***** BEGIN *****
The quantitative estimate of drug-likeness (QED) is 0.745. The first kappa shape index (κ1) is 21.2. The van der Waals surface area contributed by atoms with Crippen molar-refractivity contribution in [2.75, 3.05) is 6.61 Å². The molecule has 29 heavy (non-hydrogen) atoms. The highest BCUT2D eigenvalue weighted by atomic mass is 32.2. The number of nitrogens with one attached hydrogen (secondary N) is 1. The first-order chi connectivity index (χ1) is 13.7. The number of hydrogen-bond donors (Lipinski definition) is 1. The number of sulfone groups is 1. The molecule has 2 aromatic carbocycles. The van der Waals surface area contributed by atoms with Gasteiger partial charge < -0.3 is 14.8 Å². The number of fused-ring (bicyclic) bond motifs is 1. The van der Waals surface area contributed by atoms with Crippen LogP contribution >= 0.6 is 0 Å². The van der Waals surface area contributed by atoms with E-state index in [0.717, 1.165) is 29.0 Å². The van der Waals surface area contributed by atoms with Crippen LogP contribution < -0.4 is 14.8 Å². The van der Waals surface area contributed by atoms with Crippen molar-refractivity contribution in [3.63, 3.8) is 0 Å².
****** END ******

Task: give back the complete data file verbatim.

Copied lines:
The quantitative estimate of drug-likeness (QED) is 0.745. The first kappa shape index (κ1) is 21.2. The van der Waals surface area contributed by atoms with Crippen molar-refractivity contribution in [2.75, 3.05) is 6.61 Å². The molecule has 29 heavy (non-hydrogen) atoms. The highest BCUT2D eigenvalue weighted by atomic mass is 32.2. The number of nitrogens with one attached hydrogen (secondary N) is 1. The first-order chi connectivity index (χ1) is 13.7. The number of hydrogen-bond donors (Lipinski definition) is 1. The number of sulfone groups is 1. The molecule has 2 aromatic carbocycles. The van der Waals surface area contributed by atoms with Gasteiger partial charge < -0.3 is 14.8 Å². The number of fused-ring (bicyclic) bond motifs is 1. The van der Waals surface area contributed by atoms with Crippen LogP contribution >= 0.6 is 0 Å². The van der Waals surface area contributed by atoms with E-state index in [0.717, 1.165) is 29.0 Å². The van der Waals surface area contributed by atoms with Crippen LogP contribution < -0.4 is 14.8 Å². The van der Waals surface area contributed by atoms with Crippen molar-refractivity contribution in [3.63, 3.8) is 0 Å².